Dr. Mike Hsieh is a urologist and surgeon at the Men’s Health Center at the University of California San Diego.
Recently he described for me the frustration surgeons and health system administrators experience when patients cancel planned surgical procedures. “All physicians understand the frustration of lost productivity caused by these breaks in the OR schedule” he said, “and we know they become part of the overhead that increases health care costs.”
Dr. Hsieh is principal investigator for a study presented last week at the American Urology Association meeting in Chicago which showed that patients who received a series of Vidscrips (video prescriptions) from their doctor via text message in the days leading up to surgery were significantly less likely to cancel their procedure (37.5% vs 11%).
Case cancellations are economically and operationally disruptive to providers, hospitals, and even medical device companies, as reps often schedule weeks in advance to be present to support cases. Data from a study at Tulane University showing that same-day cancellations in urology cost the hospital $4,758 each, and in 2009 alone cancellations resulted in nearly $1 million in losses.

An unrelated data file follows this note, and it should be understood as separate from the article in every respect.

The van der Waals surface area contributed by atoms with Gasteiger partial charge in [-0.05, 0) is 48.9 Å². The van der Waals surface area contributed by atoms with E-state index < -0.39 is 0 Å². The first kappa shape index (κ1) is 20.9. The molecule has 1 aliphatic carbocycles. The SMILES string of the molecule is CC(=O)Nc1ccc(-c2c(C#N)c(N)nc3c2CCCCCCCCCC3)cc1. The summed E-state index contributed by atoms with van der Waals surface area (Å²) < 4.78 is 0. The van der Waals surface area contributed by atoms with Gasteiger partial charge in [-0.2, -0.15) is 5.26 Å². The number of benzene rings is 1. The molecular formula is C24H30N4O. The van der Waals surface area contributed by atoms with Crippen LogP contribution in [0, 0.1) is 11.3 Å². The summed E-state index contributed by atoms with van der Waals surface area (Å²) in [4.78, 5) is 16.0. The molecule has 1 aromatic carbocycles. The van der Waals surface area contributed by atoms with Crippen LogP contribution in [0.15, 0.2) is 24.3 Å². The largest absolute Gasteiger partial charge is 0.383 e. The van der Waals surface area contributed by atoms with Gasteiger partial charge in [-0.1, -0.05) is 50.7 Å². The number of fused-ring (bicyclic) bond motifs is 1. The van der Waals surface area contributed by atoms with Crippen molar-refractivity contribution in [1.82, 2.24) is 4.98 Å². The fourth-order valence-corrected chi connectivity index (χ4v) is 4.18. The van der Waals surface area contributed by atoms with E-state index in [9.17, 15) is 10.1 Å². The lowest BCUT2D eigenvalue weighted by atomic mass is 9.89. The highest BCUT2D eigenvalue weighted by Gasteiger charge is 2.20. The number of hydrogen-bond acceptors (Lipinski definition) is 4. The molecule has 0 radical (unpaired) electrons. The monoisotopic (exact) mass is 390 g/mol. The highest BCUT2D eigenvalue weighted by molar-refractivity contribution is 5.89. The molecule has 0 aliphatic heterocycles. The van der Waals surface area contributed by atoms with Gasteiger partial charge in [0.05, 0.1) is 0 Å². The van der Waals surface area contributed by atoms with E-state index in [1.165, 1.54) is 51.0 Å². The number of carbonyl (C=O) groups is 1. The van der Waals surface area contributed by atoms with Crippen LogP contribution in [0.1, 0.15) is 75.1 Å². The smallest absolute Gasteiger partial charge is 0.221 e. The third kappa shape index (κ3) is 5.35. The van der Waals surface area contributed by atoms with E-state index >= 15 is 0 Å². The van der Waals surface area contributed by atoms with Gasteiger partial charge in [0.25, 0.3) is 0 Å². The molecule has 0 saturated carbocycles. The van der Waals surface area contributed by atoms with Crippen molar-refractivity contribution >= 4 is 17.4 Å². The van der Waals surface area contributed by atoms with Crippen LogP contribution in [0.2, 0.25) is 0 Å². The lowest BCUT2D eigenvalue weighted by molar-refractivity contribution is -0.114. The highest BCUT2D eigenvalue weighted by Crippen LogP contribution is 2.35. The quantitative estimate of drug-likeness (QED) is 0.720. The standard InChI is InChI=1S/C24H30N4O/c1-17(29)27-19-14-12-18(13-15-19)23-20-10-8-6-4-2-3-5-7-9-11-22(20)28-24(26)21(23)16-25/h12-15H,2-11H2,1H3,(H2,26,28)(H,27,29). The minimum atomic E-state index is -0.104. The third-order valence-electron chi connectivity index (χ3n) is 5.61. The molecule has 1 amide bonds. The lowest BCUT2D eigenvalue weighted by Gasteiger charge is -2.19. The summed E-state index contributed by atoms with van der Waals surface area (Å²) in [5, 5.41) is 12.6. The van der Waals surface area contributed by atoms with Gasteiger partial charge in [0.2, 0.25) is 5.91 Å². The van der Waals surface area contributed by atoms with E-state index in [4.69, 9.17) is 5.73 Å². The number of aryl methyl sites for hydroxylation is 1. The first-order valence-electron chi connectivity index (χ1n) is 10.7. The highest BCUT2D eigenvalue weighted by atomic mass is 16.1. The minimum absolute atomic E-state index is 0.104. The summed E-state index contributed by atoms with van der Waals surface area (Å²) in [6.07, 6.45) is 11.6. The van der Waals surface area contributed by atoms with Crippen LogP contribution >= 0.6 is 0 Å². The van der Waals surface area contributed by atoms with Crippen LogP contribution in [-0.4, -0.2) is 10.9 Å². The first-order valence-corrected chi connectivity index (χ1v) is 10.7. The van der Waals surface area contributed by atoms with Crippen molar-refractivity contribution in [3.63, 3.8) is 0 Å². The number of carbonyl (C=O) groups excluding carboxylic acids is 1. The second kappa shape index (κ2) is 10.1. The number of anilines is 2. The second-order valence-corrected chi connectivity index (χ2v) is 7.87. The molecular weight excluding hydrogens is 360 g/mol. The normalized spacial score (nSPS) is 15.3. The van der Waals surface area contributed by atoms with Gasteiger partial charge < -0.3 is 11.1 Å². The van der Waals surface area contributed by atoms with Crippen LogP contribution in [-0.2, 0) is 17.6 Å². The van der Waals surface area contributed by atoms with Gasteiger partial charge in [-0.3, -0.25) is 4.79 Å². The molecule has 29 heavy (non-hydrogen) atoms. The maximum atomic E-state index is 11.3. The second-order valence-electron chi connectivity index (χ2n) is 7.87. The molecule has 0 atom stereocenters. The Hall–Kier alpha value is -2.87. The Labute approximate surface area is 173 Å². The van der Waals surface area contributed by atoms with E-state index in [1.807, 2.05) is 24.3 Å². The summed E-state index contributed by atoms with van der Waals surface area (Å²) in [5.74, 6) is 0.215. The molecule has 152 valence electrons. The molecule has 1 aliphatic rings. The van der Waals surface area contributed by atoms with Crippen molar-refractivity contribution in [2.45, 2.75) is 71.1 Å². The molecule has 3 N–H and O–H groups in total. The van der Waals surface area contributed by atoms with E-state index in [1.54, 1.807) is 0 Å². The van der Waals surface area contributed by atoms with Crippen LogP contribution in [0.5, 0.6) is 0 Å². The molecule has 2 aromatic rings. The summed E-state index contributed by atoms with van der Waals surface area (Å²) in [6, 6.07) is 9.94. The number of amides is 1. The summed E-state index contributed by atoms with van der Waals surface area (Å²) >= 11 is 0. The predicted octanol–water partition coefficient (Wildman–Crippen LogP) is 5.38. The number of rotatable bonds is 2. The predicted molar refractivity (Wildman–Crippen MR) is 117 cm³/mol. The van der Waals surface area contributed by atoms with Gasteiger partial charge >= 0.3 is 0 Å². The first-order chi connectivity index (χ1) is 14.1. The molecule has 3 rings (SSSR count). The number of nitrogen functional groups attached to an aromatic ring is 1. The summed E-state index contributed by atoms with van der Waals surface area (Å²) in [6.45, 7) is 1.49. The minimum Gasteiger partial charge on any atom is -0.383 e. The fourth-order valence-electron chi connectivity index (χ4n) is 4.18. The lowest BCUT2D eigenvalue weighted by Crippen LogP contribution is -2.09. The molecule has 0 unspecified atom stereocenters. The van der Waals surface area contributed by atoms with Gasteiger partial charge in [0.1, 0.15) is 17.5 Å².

But it’s not just providers and hospitals who are impacted by cancellations. According to Dr. Hsieh, cancellations are often associated with “a poor overall patient experience”, and can impact patient satisfaction measures that are critical to overall reimbursement
Creating durable change in healthcare is hard work, especially when patient behavior is critical to the outcome, which is why we need to listen to what patients are telling us. Since 2014 nearly 1.2 million patients have watched Vidscrips from their own urologist. Surveys of these patients show that 80% say they prefer getting videos from their own doctor to all other forms of patient education. The results of Dr. Hsieh’s study appears to validate that patients’ preference for a more modern, personalized and proactive approach to peri-operative engagement will result in meaningful behavior change.
So what’s the upshot?
Patients have been telling us for years that they want a better surgical experience. As it turns out, if we provide it to them in part through versatile and easy-to-implement tools like Vidscrip they’ll change behaviors that can impact the clinical, operational and financial outcomes health systems are looking for.